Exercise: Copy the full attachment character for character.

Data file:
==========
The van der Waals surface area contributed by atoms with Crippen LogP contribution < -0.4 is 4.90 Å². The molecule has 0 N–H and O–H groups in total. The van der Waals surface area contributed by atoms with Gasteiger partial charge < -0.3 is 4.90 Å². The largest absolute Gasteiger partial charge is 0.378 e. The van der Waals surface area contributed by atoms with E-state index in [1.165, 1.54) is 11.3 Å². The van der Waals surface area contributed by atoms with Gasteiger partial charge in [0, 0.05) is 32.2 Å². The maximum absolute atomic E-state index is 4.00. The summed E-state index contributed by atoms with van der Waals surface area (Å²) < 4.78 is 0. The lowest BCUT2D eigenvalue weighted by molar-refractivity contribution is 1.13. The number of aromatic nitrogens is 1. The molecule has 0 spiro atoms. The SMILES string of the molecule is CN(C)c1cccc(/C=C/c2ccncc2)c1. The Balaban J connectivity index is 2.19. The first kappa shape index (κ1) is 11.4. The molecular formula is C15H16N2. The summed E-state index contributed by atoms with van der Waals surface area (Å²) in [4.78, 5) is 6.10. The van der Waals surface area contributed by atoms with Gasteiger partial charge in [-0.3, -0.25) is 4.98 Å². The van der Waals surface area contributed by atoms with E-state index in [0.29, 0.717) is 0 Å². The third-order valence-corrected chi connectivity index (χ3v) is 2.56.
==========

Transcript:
The van der Waals surface area contributed by atoms with Crippen LogP contribution < -0.4 is 4.90 Å². The molecule has 0 N–H and O–H groups in total. The van der Waals surface area contributed by atoms with Gasteiger partial charge < -0.3 is 4.90 Å². The largest absolute Gasteiger partial charge is 0.378 e. The van der Waals surface area contributed by atoms with E-state index in [1.165, 1.54) is 11.3 Å². The van der Waals surface area contributed by atoms with Gasteiger partial charge in [0, 0.05) is 32.2 Å². The maximum absolute atomic E-state index is 4.00. The summed E-state index contributed by atoms with van der Waals surface area (Å²) < 4.78 is 0. The lowest BCUT2D eigenvalue weighted by molar-refractivity contribution is 1.13. The number of aromatic nitrogens is 1. The molecule has 0 spiro atoms. The SMILES string of the molecule is CN(C)c1cccc(/C=C/c2ccncc2)c1. The Balaban J connectivity index is 2.19. The first kappa shape index (κ1) is 11.4. The molecular formula is C15H16N2. The summed E-state index contributed by atoms with van der Waals surface area (Å²) in [4.78, 5) is 6.10. The van der Waals surface area contributed by atoms with Gasteiger partial charge in [-0.3, -0.25) is 4.98 Å². The van der Waals surface area contributed by atoms with E-state index in [0.29, 0.717) is 0 Å². The third-order valence-corrected chi connectivity index (χ3v) is 2.56.